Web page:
Money  /  Book Review

How Silicon Valley Broke the Economy

The question of how to fix the tech industry is now inseparable from the question of how to fix late 20th century capitalism.
AP Photo/Sal Veder

Above all, O’Mara highlights the profound role that the US government played in Silicon Valley’s rise. At the end of World War II, the region was still the sleepy, sun-drenched Santa Clara Valley, home to farms and orchards, an upstart Stanford University, and a scattering of small electronics and aerospace firms. Then came the space and arms races, given new urgency in 1957 with the launch of Sputnik, which suggested a serious Soviet advantage. Millions of dollars in government funding flooded technology companies and universities around the country. An outsize portion went to Northern California’s burgeoning tech industry, thanks in large part to Stanford’s far-sighted provost Frederick Terman, who reshaped the university into a hub for engineering and the applied sciences.

Stanford and the surrounding area became a hive of government R&D during these years, as IBM and Lockheed Martin opened local outposts and the first native start-ups hit the ground. While these early companies relied on what O’Mara calls the Valley’s “ecosystem” of fresh-faced engineers seeking freedom and sunshine in California, venture capitalists sniffing out a profitable new industry, and lawyers, construction companies, and real estate agents jumping to serve their somewhat quirky ways, she makes it clear that the lifeblood pumping through it all was government money. Fairchild Semiconductor’s biggest clients for its new silicon chips were NASA, which put them in the Apollo rockets, and the Defense Department, which stuck them in Minuteman nuclear missiles. The brains of all of today’s devices have their origin in the United States’ drive to defeat the Soviet Union in the Cold War.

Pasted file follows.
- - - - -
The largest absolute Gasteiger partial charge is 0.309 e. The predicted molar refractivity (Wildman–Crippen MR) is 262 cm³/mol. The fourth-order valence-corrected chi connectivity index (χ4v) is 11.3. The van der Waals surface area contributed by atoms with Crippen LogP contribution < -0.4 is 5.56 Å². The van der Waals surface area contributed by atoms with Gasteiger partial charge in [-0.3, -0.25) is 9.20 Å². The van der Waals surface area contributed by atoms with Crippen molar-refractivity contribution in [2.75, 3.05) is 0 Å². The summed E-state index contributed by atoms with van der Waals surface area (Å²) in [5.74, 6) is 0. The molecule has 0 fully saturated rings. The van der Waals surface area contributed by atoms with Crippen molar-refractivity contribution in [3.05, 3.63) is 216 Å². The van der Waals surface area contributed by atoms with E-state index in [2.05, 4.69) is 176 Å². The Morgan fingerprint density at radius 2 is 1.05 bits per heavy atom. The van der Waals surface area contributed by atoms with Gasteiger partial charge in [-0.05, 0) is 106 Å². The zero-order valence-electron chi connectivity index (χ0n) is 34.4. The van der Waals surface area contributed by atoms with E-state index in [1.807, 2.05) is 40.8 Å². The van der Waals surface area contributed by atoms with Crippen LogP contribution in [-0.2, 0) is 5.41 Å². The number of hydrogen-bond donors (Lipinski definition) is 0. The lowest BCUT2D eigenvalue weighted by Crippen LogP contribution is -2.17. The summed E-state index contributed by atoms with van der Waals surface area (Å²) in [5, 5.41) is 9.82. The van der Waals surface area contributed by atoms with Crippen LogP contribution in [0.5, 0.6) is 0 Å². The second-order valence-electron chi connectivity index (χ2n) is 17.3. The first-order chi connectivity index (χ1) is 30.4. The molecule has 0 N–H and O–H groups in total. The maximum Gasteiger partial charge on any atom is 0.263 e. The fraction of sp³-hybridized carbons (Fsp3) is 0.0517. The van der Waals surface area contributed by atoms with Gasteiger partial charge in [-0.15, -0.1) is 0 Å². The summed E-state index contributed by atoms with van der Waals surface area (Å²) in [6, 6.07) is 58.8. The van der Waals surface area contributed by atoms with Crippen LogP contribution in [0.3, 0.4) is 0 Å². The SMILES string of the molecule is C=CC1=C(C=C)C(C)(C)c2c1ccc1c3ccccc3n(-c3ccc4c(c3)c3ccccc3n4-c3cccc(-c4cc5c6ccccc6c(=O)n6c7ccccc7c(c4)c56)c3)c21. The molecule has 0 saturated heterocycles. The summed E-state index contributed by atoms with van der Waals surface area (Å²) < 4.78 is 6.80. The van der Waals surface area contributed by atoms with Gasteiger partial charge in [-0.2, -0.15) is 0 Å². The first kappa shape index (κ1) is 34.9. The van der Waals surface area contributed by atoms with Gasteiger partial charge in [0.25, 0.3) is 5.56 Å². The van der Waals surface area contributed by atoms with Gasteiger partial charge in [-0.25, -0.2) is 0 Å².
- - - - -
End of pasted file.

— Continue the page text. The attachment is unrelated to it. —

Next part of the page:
But the role of public funding in the creation of Silicon Valley is not the big government success story a good liberal might be tempted to consider it. As O’Mara points out, during the Cold War American leaders deliberately pushed public funds to private industry rather than government programs because they thought the market was the best way to spur technological progress while avoiding the specter of centralized planning, which had come to smack of communist tyranny. In the years that followed, this belief in the market as the means to achieve the goals of liberal democracy spread to nearly every aspect of life and society, from public education and health care to social justice, solidifying into the creed we now call neoliberalism. As the role of the state was eclipsed by the market, Silicon Valley—full of brilliant entrepreneurs devising technologies that promised to revolutionize everything they touched—was well positioned to step into the void.